Thanks to openings in 17 territories, Paramount's "Up in the Air," director Jason Reitman's comedy/drama with George Clooney, emerged No. 4 with $11 million derived from 2,117 spots in 26 markets for an early cume of $19.5 million. Fifth was "It's Complicated," Universal's romantic comedy with Meryl Streep, which bagged $10.5 million from 2,900 situations in 32 territories for a cume of $50.5 million.
"Tooth Fairy," Fox's comic fantasy starring Dwayne Johnson, scored $7.4 million from 1,771 screens in 16 markets in its second weekend overseas for a cume of $16 million. Warner's "Invictus" from director Clint Eastwood drew $7.1 million from 1,115 screens for a cume of $17.2 million. Sony's "Did You hear About the Morgans?" costarring Hugh Grant and Sarah Jessica Parker realized $5.6 million from 2,220 screens in 29 territories for a cume of $31 million.
"Legion," director Scott Stewart's action fantasy with Dennis Quaid, which opened at No. 2 domestically, opened via Sony in Malaysia and Singapore, where the Screen Gems production ranked No. 1, and in the Philippines, where it debuted at No. 2. Total weekend gross was $1.1 million from 150 screens.
Summit International's "The Book of Eli," the post apocalyptic drama Starring Denzel Washington, drew an estimated $4.3 million from 1,376 screens in four markets for a very early cume of $10 million.
Premiering No. 9 in Australia was Sony's release of the Weinstein Co.'s "Nine," director Rob Marshall's musical adaptation of Fellini's "8 ½." Opening tally was $735,000 from 133 screens. "Nine's" foreign cume so far from all distributors stands at an estimated $11 million since opening overseas on Dec. 18. Disney's "The Princess and the Frog" pushed its overseas cume to $67.3 million thanks to a $3 million weekend from 2,725 locations in 28 territories for a cume of $67.3 million.
In France, "Serge Gainsbourg, vie heroique" (Serge Gainsbourg, Heroique Life), Universal's release of a local production, opened No. 3 in the market with an estimated $3.7 million derived from 499 locations. Director Joann Sfar's biopic of French singer-songwriter Serge Gainsbourg attained recent notoriety after lead actress Lucy Gordon, a 28-year-old former British model, committed suicide in her Paris flat.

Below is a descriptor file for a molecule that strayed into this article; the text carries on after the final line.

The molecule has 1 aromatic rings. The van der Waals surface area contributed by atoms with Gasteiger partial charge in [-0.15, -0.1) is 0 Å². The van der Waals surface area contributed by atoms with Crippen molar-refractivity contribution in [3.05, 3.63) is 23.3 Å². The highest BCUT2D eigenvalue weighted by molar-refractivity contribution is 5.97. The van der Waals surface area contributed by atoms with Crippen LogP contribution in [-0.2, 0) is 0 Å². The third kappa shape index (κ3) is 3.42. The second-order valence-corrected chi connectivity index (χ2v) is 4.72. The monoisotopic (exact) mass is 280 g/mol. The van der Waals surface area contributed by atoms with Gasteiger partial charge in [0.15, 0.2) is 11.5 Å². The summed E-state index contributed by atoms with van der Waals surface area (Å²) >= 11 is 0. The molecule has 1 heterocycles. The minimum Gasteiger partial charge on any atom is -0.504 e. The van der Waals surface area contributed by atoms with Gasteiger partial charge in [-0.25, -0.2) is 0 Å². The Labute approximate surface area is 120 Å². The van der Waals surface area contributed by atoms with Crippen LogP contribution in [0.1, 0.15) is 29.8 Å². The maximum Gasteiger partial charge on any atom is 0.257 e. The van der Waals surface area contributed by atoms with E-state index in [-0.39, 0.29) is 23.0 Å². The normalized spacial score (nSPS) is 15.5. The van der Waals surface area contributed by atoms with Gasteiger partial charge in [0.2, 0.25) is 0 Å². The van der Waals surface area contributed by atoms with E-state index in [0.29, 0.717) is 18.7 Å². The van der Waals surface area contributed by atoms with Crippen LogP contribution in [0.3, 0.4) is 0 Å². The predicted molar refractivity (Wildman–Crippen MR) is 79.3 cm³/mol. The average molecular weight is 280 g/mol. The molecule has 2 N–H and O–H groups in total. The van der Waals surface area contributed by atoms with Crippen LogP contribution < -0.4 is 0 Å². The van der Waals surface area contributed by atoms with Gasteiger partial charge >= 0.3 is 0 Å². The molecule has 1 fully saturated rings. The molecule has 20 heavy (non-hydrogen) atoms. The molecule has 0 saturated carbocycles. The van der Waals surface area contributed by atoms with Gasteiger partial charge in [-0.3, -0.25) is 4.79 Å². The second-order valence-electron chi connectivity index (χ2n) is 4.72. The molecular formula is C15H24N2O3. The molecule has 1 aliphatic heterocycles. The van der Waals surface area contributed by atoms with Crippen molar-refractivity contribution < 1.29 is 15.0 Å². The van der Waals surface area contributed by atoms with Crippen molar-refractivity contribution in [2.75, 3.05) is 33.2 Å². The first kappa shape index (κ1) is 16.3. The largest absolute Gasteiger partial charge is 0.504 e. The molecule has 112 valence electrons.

In its second weekend in Germany and Austria, Sony's "Friendship!" drew a combined $3.1 million from 481 screens for a two-market cume of $7.8 million. Director Markus Goller's local language title (produced by Deutsche Columbia Pictures) is a drama about a young East German man searching the U.S. for his missing father.
Other international cumes: Disney's "Surrogates," $78.3 million (thanks to a $3.7 million weekend at 500 screens in five markets); Fox's "(500) Days of Summer," $27.2 million; Universal's "Couples Retreat," $57.1 million; Disney's "Old Dogs," $36.3 million (with the U.K. and Brazil yet to play); Sony's "Cloudy With a Chance of Meatballs," $89.4 million; and DreamWorks/Paramount's "The Lovely Bones," $7.6 million (from Australia and New Zealand over five frames).
Also, UGC Distribution's "Une petite zone de turbulences," $3.2 million (over two frames in France only); Universal's "Cirque du Freak: The Vampire's Assistant," $14.6 million; EuropaCorp.'s "Le Siffleur" (The Whistler), $3.4 million (three rounds in France only); and Paramount's "Celda 221," $15.2 million (over 12 rounds in Spain only).